Earlier this week, Mario Balotelli, Liverpool’s striker, got into a spot of trouble when he reposted an image on Instagram that offended the Pecksniffian Praetorians of political correctness. The footballer’s nickname is Super Mario, an accurate description of his skill on the pitch, and the image he reposted showed the video game character with the same name. “Don’t be racist,” it read, “be like Mario: He’s an Italian plumber created by Japanese people, who speaks English and looks like a Mexican, jumps like a black man and grabs coins like a Jew.”
It’s the sort of stuff you’d expect your garish uncle or your third-grader’s dim-witted friend to find hilarious. It’s dumb, but it’s not overt racism. Overt racism would be throwing bananas and making monkey noises at a black soccer player, which is what Mario Balotelli has had to deal with too frequently in his career. It’s particularly tedious, then, to have to defend Balotelli against charges of racism. And it’s equally absurd to think that the player, adopted at a young age by the Jewish daughter of Holocaust survivors, is guilty of even a whiff of anti-Semitism.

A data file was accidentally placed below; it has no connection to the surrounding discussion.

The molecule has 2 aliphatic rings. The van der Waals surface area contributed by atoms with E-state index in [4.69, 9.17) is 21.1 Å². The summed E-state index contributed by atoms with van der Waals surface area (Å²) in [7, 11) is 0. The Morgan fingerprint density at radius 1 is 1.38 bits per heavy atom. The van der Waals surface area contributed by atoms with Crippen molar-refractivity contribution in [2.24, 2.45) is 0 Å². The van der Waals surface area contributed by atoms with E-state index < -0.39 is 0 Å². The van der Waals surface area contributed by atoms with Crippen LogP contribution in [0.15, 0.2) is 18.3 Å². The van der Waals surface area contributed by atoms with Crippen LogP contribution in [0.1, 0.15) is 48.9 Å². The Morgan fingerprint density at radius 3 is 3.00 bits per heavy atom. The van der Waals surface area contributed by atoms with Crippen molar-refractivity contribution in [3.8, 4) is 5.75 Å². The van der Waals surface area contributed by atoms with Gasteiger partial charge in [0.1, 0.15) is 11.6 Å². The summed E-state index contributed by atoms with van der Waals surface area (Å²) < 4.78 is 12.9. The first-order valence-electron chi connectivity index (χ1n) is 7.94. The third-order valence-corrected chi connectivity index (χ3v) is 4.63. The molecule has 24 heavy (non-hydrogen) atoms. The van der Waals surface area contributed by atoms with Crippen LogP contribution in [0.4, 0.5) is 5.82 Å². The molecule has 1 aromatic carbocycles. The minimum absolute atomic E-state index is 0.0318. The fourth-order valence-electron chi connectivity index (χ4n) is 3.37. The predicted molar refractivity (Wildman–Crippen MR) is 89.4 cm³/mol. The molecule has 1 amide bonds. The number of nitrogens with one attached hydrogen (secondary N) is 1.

If the outrage machine that is the Internet—and particularly its shrill and sanctimonious brigades—needs something to howl about, however, they would do well to turn their attention to the English Football Association, which immediately launched an investigation of Balotelli’s faux-pas. Such inquiries aren’t just PR fig leaves; even worse, they’re a racket. According to a recent report, the FA has made more than £350,000 since 2011 just by fining players for their unfortunate utterances on Twitter. If you’re going to get upset about a coin-grabbing gag, that’s a fine place to start.
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Liel Leibovitz is editor at large for Tablet Magazine and a host of its weekly culture podcast Unorthodox and daily Talmud podcast Take One. He is the editor of Zionism: The Tablet Guide.